Elzevir was out most of the day, so that I saw him only at breakfast and supper. He had been several times to Carisbrooke, and told me that the Castle was used as a jail for persons taken in the wars, and was now full of French prisoners. He had met several of the turnkeys or jailers, drinking with them in the inn there, and making out that he was himself a carter, who waited at Newport till a wind-bound ship should bring grindstones from Lyme Regis. Thus he was able at last to enter the Castle and to see well-house and well, and spent some days in trying to devise a plan whereby we might get at the well without making the man who had charge of it privy to our full design; but in this did not succeed.

There is a slip of garden at the back of the Bugle, which runs down to a little stream, and one evening when I was taking the air there after dark, Elzevir returned and said the time was come for us to put Blackbeard's cipher to the proof.

"I have tried every way," he said, "to see if we could work this secretly; but 'tis not to be done without the privity of the man who keeps the well, and even with his help it is not easy. He is a man I do not trust, but have been forced to tell him there is treasure hidden in the well, yet without saying where it lies or how to get it. He promises to let us search the well, taking one-third the value of all we find, for his share; for I said not that thou and I were one at heart, but only that there was a boy who had the key, and claimed an equal third with both of us. Tomorrow we must be up betimes, and at the Castle gates by six o'clock for him to let us in. And thou shalt not be carter any more, but mason's boy, and I a mason, for I have got coats in the house, brushes and trowels and lime-bucket, and we are going to Carisbrooke to plaster up a weak patch in this same well-side."

Elzevir had thought carefully over this plan, and when we left the Bugle next morning we were better masons in our splashed clothes than ever we had been farm servants. I carried a bucket and a brush, and Elzevir a plasterer's hammer and a coil of stout twine over his arm. It was a wet morning, and had been raining all night. The sky was stagnant, and one-coloured without wind, and the heavy drops fell straight down out of a grey veil that covered everything. The air struck cold when we first came out, but trudging over the heavy road soon made us remember that it was July, and we were very hot and soaking wet when we stood at the gateway of Carisbrooke Castle. Here are two flanking towers and a stout gate-house reached by a stone bridge crossing the moat; and when I saw it I remembered that "'twas here Colonel Mohune had earned the wages of his unrighteousness, and thought how many times he must have passed these gates. Elzevir knocked as one that had a right, and we were evidently expected, for a wicket in the heavy door was opened at once. The man who let us in was tall and stout, but had a puffy face, and too much flesh on him to be very strong, though he was not, I think, more than thirty years of age. He gave Elzevir a smile, and passed the time of day civilly enough, nodding also to me; but I did not like his oily black hair, and a shifty eye that turned away uneasily when one met it.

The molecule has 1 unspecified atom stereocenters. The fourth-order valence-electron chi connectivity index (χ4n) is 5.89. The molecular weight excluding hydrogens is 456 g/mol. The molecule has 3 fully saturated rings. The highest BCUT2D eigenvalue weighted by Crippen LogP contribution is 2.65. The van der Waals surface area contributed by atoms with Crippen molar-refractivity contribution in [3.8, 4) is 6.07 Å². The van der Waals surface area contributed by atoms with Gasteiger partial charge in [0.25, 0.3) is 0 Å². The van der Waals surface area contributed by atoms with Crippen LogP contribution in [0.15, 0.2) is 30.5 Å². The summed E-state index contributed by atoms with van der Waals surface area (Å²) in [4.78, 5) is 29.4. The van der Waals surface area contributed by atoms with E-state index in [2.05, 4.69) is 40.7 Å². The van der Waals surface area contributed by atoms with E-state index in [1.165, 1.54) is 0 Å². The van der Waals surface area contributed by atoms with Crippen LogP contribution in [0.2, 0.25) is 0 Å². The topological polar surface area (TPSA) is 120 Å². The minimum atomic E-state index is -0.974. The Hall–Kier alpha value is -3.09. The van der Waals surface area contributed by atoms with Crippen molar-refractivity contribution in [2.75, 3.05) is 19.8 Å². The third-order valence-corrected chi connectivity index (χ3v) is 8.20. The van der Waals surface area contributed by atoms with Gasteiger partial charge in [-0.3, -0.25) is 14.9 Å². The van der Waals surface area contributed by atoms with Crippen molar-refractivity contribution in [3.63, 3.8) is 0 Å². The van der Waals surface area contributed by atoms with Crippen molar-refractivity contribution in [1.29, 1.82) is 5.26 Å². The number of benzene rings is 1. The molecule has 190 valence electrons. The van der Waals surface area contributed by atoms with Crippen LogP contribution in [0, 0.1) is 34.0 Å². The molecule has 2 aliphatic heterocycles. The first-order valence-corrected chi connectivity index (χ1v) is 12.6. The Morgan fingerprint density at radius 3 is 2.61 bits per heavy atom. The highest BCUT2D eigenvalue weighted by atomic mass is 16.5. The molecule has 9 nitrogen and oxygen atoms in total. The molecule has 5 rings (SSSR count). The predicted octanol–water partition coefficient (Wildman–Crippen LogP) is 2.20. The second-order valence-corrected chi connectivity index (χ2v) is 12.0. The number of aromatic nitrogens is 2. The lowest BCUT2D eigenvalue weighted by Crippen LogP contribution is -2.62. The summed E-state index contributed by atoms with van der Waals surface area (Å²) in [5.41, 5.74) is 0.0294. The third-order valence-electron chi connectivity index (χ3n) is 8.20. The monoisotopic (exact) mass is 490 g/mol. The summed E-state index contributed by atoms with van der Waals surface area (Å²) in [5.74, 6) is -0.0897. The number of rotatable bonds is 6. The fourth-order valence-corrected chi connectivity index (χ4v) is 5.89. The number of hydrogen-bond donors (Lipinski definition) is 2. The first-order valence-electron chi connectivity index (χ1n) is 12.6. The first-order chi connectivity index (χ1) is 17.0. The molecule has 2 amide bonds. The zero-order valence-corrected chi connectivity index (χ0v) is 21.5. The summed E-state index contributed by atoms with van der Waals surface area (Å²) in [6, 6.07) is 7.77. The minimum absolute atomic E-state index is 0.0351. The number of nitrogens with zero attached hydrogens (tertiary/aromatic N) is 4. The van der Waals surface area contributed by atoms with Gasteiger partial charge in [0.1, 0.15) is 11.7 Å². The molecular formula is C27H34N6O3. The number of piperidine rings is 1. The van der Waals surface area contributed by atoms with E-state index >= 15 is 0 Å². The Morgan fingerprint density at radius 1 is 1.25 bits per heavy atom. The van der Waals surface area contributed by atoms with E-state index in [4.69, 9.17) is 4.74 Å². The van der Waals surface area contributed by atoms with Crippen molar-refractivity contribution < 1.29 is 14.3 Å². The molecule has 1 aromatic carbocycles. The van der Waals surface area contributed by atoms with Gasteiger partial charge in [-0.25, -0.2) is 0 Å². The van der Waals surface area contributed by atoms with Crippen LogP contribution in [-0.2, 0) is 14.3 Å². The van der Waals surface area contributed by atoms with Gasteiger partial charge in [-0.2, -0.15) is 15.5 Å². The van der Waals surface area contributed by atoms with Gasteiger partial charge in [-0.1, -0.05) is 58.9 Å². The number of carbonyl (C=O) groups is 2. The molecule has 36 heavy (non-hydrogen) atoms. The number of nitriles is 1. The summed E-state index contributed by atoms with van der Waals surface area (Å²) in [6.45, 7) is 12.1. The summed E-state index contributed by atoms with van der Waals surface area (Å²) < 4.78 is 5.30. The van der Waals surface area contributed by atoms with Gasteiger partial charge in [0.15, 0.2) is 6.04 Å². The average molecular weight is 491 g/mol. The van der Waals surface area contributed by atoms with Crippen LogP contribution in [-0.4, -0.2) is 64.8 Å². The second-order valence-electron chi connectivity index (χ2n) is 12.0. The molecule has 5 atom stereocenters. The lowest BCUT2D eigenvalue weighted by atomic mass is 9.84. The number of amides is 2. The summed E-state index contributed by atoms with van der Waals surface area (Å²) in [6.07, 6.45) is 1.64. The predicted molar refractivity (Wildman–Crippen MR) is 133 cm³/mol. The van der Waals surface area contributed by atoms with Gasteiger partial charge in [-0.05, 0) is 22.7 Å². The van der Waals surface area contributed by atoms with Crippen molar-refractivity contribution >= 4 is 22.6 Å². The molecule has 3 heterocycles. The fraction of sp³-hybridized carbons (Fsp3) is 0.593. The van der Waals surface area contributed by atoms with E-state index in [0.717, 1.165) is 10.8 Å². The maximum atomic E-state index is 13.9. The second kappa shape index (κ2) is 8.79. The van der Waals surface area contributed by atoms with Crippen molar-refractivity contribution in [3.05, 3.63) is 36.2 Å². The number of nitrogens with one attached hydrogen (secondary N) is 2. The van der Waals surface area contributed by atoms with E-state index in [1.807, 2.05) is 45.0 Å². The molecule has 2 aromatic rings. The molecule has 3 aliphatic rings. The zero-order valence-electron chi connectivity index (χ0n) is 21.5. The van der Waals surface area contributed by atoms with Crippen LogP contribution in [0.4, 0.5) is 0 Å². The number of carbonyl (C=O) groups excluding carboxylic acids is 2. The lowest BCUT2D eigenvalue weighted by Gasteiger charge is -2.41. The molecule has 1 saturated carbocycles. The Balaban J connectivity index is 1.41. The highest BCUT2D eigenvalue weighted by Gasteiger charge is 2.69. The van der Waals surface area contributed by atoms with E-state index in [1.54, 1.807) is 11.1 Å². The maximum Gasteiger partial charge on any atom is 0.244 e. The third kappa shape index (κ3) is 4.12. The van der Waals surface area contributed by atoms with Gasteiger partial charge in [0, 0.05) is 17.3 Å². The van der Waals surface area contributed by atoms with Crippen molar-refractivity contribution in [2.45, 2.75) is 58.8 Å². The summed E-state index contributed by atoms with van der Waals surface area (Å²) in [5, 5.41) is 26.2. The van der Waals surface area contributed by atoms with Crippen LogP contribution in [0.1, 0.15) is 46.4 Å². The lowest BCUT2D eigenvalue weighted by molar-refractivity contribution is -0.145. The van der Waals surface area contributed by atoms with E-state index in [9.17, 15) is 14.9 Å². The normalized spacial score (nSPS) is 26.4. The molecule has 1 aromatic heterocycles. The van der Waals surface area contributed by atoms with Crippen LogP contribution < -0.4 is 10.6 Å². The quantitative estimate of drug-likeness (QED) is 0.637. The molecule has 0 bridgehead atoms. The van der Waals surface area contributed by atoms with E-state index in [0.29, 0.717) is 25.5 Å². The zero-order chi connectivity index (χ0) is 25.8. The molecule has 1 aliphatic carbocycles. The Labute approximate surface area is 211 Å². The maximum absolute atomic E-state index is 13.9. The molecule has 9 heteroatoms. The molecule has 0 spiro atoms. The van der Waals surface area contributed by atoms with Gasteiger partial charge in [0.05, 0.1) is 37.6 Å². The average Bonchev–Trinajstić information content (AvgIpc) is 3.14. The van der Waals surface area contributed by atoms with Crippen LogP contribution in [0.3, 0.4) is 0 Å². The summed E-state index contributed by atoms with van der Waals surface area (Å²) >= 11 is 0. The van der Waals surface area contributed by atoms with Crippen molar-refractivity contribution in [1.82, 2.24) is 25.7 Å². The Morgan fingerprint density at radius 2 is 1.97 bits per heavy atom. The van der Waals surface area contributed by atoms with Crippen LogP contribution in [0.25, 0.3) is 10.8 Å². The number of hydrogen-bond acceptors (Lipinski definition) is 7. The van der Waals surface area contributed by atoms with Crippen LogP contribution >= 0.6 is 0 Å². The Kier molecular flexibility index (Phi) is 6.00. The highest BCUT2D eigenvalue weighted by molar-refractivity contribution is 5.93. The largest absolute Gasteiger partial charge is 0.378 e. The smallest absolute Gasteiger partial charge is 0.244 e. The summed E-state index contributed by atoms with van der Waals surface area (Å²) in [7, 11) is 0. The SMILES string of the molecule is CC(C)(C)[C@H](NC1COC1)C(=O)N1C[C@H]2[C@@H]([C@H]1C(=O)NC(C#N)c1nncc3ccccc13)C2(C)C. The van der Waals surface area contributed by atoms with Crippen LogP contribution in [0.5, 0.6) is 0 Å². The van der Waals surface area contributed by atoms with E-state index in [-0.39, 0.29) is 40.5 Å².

"Good-morning, Master Well-wright," he said to Elzevir. "You have brought ugly weather with you, and are drowning wet; will you take a sup of ale before you get to work?"

Elzevir thanked him kindly but would not drink, so the man led on and we followed him. We crossed a bailey or outer court where the rain had made the gravel very miry, and came on the other side to a door which led by steps into large hall. This building had once been a banquet-room, I think, for there was an inscription over it very plain in lead: He led me into his banquet hall, and his bannter over me was love.

I had time to read this while the turnkey unlocked the door with one of a heavy bunch of keys that he carried at his girdle. But when we entered, what a disappointment! - for there were no banquets now, no banners, no love, but the whole place gutted and turned into a barrack for French prisoners. The air was very close, as where men had slept all night, and a thick steam on the windows. Most of the prisoners were still asleep, and lay stretched out on straw palliasses round the walls, but some were sitting up and making models of ships out of fish-bones, or building up crucifixes inside bottles, as sailors love to do in their spare time. They paid little heed to us as we passed, though the sleepy guards, who

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